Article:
Dunkin’ Donut, in a rush of promotional fervor, gave away about one million pink and orange Glow Sticks beginning in September. The company is now voluntarily recalling them because the cap and lanyard can be removed and swallowed by a small child, or may even be a choking hazard. We tried to get specifics from the site itself but apparently they were overwhelmed or just couldn’t keep up. We do know however, that if you return said glow sticks, you get a free donut.
We found information on the Consumer Product Safety Commission site, where we also noticed that about 55,000 Albert’s Skull Pails are also being recalled because of excessive levels of lead in the paint. If things look that grim this early in the Holiday season, imagine what the recall list will be like come December.
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According to a recent study in Injury Prevention Journal, many recalled products that are never returned end up in thrift stores, garage sales, and on eBay. Researchers randomly picked 141 items for children recalled between 1992 and 2004, including baby walkers, furniture and riding toys. The items were found on 190 different auctions. The company says that it doesn’t permit listing of U.S. CPSC recalled items and suggests that buyers check their “security and resolution” page.
We suggest they do more than that. With a mimimal effort we found an Elmo Guitar and Sesame Street Tub, Pots, and Pans, both up for sale on the site. Until eBay gets a clue, if you suspect that one of the items you want to purchase has been recalled, check with Mattel before you purchase.
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It is nearly impossible to ignore the fact Mattel is seemingly paying for their manufacturing sins as another recall was announced yesterday by U.S. Consumer Product Safety Commission. It includes 9.3 million play sets that have small magnets that are can be swallowed by toddlers in Barbie, Polly Pocket, and Tanner Playsets, as well as Batman and One Piece toys. The company is also recalling their die-cast “Sarge” Jeeps from the movie “Cars” that contain lead paint. For a list of recalled items in question, you can visit their website or call 888-597-6597 for information about the recalled toys with magnets, or 800-916-4997 for information about the recalled cars.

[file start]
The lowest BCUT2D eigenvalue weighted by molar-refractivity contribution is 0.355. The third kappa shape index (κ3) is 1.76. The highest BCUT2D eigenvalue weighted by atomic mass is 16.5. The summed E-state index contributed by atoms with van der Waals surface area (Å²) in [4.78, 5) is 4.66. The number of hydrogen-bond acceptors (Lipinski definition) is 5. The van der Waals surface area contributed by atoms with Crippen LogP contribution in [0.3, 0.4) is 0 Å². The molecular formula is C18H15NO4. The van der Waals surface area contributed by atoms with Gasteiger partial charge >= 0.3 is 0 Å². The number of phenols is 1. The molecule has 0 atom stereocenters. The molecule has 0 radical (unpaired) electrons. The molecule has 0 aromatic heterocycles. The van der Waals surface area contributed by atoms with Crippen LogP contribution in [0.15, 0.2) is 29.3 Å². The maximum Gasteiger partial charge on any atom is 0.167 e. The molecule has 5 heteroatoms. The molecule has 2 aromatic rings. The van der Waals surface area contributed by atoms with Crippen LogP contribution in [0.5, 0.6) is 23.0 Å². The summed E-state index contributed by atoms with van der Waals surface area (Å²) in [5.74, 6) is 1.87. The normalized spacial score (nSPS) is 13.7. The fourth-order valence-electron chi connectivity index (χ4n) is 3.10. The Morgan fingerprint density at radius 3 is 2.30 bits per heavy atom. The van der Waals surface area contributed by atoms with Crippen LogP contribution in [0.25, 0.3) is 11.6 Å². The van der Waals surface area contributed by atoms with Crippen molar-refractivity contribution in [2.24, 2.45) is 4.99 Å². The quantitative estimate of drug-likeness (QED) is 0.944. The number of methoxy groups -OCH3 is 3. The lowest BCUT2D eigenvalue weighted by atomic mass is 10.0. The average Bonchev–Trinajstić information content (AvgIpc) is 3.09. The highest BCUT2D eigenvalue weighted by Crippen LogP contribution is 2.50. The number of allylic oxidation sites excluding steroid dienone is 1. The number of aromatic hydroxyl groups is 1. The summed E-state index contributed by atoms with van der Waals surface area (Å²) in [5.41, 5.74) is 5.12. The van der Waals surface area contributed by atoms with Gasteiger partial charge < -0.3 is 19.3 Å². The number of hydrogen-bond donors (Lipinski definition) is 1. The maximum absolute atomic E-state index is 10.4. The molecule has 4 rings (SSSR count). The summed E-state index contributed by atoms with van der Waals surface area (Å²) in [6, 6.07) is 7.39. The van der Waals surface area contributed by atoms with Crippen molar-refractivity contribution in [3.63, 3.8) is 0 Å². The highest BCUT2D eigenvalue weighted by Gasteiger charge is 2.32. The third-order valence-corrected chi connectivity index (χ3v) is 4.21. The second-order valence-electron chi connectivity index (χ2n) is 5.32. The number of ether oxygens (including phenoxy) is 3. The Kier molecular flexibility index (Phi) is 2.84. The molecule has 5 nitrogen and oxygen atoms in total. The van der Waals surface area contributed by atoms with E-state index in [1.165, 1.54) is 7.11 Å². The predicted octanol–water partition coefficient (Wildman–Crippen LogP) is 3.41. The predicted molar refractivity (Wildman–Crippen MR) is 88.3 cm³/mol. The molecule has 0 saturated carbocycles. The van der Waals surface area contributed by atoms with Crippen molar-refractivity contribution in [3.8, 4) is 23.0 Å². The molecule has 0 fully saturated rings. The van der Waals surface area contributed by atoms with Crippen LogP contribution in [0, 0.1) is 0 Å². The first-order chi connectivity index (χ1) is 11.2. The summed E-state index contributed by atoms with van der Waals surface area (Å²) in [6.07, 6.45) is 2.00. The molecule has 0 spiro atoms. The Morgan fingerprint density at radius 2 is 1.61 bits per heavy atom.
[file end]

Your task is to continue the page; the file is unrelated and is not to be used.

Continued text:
Two weeks ago, items from Mattel’s Fisher Price line were also recalled. What bothers us, aside from the negligence and finger pointing between the overseas companies involved, is that so far Mattel’s CEO Bob Eckert has only issued an apology. After reading about the effects of lead poisoning and noting that Mattel has set up a Children’s Foundation as a means of funding for health-related issues, we suggest that they take this money to offer free testing and/or treatment for any of the kids that owned the recalled toys.
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